"My red is coming out!!!!" Toby yells. His alarm is always disproportionate to the actual trauma, so I have no idea if its a hangnail or a severed arm when he summons my highly qualified medical self to come rescue him. I nonchalantly grab a napkin and take it to the living room where he and Greg have all 87 parts of a ceiling fan sprawled out on the floor. Toby is sobbing and flipping me the bird. Well, not the actual bird, but he is sobbing and pointing my way with his injured middle finger.
"Is it a paper cut?" I ask because I forgot my go-go-gadget magnifier for microbooboo locating. "Mo-o-o-omm-y-y" he opens his mouth into such a wide cry that his lips barely reconnect for the m's. "I think your gonna make it buddy," I say. Greg returns to his screwdriverish super-project while I rinse Toby's finger in the kitchen sink.
Our underconcern makes him anxious-- as if some day he will puncture an artery or catch on fire and his parents might keep on weed-eating or browning turkey meat while he bleeds to death on the kitchen tile.
This is the part of four that baffles me. At two, I knew I could scoop him up and hold him for just a skinned knee. It felt so right reassuring him, letting him cry it out however long he wanted. Now I waffle between coddling and indifference, searching for a proper balance that won't land him in therapy twenty years from now.
Even more perplexing is his simultaneous need for manhood. One minute he wants gauze wrapped around an indiscernible wound, and the next he is following his dad up the ladder with a real screwdriver in his fist. I furiously dig through his plastic tool set for a safer toy replica wondering who to blame for his inconsistency, him or me?!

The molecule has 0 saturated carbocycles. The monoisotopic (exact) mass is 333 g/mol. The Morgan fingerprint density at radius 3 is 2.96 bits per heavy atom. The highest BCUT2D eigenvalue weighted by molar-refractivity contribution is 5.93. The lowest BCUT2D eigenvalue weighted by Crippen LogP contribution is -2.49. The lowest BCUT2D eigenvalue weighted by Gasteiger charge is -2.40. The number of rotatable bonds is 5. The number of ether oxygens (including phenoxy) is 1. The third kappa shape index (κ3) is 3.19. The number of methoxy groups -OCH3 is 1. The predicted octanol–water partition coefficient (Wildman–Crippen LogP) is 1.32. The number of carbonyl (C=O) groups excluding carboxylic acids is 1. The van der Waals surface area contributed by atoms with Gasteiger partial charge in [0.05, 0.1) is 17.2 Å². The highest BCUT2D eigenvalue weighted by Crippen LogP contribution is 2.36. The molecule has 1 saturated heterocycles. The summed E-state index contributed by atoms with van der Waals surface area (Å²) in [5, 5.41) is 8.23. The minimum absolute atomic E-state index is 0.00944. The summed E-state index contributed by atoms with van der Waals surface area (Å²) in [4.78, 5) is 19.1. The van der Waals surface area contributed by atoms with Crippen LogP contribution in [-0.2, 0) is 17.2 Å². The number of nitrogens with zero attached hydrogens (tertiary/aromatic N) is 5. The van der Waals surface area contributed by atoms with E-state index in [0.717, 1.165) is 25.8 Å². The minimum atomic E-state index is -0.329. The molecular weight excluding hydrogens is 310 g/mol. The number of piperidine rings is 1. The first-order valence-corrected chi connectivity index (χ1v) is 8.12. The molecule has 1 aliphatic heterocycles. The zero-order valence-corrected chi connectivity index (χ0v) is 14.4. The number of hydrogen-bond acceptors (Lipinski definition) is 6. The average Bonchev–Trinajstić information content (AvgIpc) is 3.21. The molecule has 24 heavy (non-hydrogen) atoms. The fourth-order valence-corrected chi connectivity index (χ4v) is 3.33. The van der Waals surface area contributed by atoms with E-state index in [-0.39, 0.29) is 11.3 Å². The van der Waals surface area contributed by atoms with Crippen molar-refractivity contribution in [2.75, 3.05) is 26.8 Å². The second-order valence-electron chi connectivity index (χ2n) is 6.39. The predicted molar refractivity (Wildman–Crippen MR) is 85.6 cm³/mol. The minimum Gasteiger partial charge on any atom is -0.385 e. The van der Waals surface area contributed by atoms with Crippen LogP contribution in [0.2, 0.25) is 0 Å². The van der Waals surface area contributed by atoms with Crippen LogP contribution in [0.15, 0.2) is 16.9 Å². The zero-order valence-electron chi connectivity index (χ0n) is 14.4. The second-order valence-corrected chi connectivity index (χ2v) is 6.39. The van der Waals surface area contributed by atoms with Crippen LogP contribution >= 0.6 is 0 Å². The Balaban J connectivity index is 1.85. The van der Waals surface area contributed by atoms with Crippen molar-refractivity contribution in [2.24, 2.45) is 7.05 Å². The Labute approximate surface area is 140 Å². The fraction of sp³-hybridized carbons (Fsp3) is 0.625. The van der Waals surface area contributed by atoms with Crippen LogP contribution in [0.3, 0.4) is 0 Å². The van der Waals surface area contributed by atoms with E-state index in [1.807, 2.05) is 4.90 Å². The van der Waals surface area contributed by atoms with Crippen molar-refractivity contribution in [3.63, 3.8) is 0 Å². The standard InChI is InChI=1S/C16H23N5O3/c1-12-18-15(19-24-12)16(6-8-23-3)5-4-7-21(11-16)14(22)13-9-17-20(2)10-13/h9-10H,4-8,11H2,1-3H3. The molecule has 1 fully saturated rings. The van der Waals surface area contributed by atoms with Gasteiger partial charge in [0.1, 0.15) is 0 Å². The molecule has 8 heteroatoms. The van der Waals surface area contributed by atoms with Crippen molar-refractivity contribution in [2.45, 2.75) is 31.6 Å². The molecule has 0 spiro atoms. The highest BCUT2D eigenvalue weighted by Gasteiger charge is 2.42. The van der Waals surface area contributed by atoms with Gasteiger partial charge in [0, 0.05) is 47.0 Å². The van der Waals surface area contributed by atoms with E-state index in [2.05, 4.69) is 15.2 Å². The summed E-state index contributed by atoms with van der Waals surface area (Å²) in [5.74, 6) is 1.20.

What I want is to have him both ways. I want him to be tough, independent, capable and I also want him to need me. I let him go with a wary unclenching of hands, then give him whiplash yanking his little self right back. Independence requires something of both of us that still feels foreign. I know I should lead and encourage him, but that requires a hint of risk, of danger that I'm too afraid to allow. The nurturing part is so much easier.
I think this will be my battle always. Like in the book "Love You Forever" when the old mother crawls through her grown son's apartment window and rocks him while he sleeps. Everything about that page is disturbing and muddled. You want to yell through the watercolor "Cut the cord, lady!" But when you sit on the bed next to a pair of chubby, bare feet you can't very well cast blame. It'll take everything you have to keep your own feet from clambering up behind her.
1 week ago